The process of turning data from a raw state into something valuable – whether insights, decisions, or actions – can be subdivided into three phases, for simplicity: acquisition, processing, and generating impact. This model helps analyzing the ethical implications along the workflow, with the right tools at the right stage.
Data acquisition includes any form of data collection, such as creating it (e.g., manually generating datasets or collecting it through IoT sensors), receiving it (e.g., extracting it from a CRM system), or buying it (from specialized firms). The next phase, processing data, consists of any work done to the data, from combining it to analyzing it and eventually disposing of it. In the last phase of the data cycle, the goal is to generate impact through insights or decision making.
In all phases, organizations face different challenges and risks when it comes to data ethics.
- For what concerns the acquisition of data, one should be aware of possible weaknesses in the dataset; is the dataset a representative sample without significant bias? Besides, when collecting personal data, ethically dealing with data implies that the people described by the data are at least aware that their data is being collected, consented to the collection of their data, and know for which purposes it will be used.
- Processing data is the actual analysis of the data and has its distinct problems: is the data appropriately anonymized? Could the data you use be a proxy for something else? Would the people described in the data (if any) agree with the way that the data is processed and shared in the organization and beyond? Moreover, artificial intelligence algorithms are increasingly complex, even for the data scientists constructing them. Ideally, organizations should be aware of the reasoning of their algorithms and the combinations that machine learning systems are able to make, in order to make the right ethical decisions. Capgemini Invent can help you in setting up understandable and transparent AI algorithms.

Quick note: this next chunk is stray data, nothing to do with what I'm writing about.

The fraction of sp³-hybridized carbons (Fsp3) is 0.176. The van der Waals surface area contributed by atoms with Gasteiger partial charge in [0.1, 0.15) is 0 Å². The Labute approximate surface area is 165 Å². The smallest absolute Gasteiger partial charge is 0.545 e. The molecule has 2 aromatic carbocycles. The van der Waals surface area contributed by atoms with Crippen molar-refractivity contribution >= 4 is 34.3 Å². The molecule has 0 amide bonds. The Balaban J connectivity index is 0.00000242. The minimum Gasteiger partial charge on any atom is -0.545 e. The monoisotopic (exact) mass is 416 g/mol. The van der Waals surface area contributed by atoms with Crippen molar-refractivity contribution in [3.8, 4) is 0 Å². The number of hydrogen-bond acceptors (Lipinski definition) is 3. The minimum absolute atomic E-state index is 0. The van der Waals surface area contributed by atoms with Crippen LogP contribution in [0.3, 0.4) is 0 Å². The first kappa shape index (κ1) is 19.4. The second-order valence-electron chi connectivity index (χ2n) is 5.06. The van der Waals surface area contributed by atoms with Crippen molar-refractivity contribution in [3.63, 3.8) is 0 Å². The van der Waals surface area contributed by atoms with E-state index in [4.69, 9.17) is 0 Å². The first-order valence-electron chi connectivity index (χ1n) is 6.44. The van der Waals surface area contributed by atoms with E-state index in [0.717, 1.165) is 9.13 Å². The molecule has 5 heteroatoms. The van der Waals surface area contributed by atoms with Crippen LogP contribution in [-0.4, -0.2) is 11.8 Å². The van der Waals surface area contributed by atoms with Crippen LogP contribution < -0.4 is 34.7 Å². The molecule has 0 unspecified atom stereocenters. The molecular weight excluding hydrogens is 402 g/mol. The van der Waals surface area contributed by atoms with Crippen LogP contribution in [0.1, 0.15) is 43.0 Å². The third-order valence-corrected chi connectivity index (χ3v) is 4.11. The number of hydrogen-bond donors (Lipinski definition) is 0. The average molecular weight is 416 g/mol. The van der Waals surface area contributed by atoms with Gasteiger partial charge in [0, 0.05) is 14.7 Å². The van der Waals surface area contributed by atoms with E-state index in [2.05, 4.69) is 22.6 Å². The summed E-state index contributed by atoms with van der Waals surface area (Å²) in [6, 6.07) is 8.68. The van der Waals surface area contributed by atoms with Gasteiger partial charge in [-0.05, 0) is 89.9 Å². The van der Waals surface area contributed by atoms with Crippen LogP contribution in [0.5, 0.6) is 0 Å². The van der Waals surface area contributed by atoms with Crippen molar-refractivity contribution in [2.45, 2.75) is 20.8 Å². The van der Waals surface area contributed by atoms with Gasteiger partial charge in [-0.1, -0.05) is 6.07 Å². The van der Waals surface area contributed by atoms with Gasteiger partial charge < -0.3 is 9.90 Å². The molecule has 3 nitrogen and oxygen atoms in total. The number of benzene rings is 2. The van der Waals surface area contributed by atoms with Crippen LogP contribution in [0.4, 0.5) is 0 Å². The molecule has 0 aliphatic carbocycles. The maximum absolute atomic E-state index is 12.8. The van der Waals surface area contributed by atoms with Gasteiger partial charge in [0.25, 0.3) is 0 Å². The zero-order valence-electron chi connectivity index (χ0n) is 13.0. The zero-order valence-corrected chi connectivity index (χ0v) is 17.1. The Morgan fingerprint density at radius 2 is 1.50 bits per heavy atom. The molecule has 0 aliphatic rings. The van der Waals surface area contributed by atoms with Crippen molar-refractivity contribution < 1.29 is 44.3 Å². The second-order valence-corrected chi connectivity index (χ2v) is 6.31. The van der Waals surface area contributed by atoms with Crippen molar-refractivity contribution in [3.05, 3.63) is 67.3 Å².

- The question in the impact-phase is: what impact? And, perhaps even more importantly: impact on whom? The use of data and decisions based on data analysis have real-world implications. Algorithms, no matter how simple or complex, do not absolve organizations from the responsibility and the agency of their actions. The impact on vulnerable groups in society in particular should be sufficiently considered, to mitigate the risks of possible discrimination resulting from your organization’s analysis.
What are the ethical themes in play while using data?
In ordinary life, between individuals, ethics often boils down to being a good citizen – treating others as you would like to be treated yourself. In data ethics, we advise organizations to focus on specific themes. Following our review of academic literature and ethical codes, we have selected what we consider to be the four most important themes: transparency, accountability, privacy, and bias. These four themes are not mutually exclusive, but complementary and overlapping:
Transparency enables democracy and informed decision making and is therefore one of the pillars of a healthy society. In data analytics, transparency can help prevent abuses of institutional power while also encouraging individuals to feel safe in sharing their own data. Transparency is the essential theme in data ethics, since it enables people to examine the use of their data. Moreover, the recent Capgemini Research Institute report stresses that transparency should be accompanied with understandability, since transparency without understandability still offers limited insights into the working of an algorithm.